How often is a novice chess player honored by having his analysis of an ongoing game published? As often as he likes … if he has a weblog….
The following are the opening moves of a game I’ve just started with an old college buddy who lives a long way away. We’re playing over email, allowing “infinite” time to play each move, and we’re allowed to consult computer chess programs to avoid blunders and generate some ideas. The game is not meant to be a masterpiece of strategy and tactics. The regular email moves are a conduit for us to pass along news and happenings to each other. It is a way for us to keep in touch.
Still, for anyone who might be interested, I submit the following analysis. By the way, should you come up with a great idea, that’s what the “comments” section is for. You should do the same for Bill. Oh yeah, that’s right. Bill doesn’t have a weblog. Too bad….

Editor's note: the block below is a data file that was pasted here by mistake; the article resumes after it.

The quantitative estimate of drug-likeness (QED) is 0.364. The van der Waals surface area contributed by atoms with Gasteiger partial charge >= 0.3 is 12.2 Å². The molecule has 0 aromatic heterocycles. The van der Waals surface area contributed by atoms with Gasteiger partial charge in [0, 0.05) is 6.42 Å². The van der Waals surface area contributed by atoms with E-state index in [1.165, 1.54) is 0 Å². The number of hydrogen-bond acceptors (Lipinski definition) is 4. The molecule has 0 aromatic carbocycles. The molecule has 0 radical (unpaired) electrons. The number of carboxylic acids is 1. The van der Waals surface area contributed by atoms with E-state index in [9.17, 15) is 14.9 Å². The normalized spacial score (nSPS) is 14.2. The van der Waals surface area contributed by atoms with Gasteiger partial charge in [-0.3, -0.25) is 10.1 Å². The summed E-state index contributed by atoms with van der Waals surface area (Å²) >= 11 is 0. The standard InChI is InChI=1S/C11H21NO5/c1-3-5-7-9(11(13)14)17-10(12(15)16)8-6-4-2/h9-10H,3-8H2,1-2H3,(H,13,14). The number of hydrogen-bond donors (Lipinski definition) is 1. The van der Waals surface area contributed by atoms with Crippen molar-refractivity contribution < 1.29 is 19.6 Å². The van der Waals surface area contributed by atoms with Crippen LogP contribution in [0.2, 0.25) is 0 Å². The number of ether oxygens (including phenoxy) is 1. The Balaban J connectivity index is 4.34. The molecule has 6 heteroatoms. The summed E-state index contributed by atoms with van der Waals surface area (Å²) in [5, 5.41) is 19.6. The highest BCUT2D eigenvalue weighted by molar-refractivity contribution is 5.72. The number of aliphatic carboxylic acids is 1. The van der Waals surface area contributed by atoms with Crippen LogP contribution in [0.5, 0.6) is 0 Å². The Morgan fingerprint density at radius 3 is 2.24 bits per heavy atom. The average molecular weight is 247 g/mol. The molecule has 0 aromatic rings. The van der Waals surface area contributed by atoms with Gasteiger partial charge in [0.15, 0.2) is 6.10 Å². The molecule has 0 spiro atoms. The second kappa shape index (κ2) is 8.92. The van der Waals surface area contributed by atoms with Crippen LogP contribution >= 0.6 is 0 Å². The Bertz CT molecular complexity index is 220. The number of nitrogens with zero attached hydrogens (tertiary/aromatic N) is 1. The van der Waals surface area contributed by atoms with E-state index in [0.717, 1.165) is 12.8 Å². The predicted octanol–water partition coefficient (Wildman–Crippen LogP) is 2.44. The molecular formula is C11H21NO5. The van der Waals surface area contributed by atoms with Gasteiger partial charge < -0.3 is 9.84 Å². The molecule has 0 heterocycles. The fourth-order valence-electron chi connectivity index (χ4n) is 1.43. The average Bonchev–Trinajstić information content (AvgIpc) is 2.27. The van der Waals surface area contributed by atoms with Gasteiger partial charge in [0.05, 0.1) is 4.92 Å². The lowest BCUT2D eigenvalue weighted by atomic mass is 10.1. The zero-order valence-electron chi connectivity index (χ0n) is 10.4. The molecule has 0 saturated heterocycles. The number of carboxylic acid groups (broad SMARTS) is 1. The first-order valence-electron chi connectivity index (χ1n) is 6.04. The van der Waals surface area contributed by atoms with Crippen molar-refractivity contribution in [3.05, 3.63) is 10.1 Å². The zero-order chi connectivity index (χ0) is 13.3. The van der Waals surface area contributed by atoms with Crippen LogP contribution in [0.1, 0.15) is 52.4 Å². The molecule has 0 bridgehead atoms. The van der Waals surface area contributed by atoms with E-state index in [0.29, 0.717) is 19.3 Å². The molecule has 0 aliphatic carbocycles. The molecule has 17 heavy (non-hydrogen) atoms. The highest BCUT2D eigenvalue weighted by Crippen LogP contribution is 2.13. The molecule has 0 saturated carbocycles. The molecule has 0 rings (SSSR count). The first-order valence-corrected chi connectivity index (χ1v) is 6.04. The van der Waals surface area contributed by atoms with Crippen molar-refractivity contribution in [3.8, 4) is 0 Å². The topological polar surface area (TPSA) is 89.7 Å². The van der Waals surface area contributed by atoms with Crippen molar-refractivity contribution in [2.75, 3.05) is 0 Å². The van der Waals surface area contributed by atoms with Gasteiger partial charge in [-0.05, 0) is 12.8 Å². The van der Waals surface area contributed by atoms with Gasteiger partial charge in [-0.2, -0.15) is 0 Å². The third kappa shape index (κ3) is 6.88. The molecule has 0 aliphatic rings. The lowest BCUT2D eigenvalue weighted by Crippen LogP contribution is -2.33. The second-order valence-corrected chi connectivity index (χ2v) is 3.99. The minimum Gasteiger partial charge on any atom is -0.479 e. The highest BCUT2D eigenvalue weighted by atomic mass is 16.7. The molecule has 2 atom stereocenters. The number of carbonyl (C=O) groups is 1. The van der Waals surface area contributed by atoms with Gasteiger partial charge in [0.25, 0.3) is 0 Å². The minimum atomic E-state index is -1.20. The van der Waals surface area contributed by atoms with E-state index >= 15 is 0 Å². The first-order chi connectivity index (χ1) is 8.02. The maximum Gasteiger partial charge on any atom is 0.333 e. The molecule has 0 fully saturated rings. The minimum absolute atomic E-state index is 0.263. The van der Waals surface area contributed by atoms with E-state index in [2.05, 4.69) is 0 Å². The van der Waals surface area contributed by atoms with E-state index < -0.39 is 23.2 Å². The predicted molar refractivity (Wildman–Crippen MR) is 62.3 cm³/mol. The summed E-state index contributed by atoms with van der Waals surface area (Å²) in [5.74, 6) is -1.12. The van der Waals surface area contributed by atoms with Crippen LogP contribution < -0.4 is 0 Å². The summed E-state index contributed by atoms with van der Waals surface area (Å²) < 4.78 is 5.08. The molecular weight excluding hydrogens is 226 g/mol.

Alekhine’s Defence. Not an opening I’m very comfortable with. Let’s see how it develops.
According to my research, this is known as the Hunt Variation. From what I can tell, the move I selected at this point abandoned the “opening book”. It was a natural move for me, trying to shore up the over-advanced pawns that I foresee will cause me some headaches soon. They are sitting out front with big bullseyes painted on them. I suppose the move my computer suggested, Bf4 would have done the same thing.
Both of us have cleared the way for castling. I am not really happy with my position at this point. I seem to have temporarily solidified the advanced pawns with my pieces, but pieces trapped behind over-advanced pawns can not really be considered developed. As for my plans, I’m looking at some of the threats I may be able to muster against Black’s kingside. The bishops guarding the pawns do have a slippery little outlet to that flank.
Ralph Charell. “Avoid the crowd. Do your own thinking independently. Be the chess player, not the chess piece.”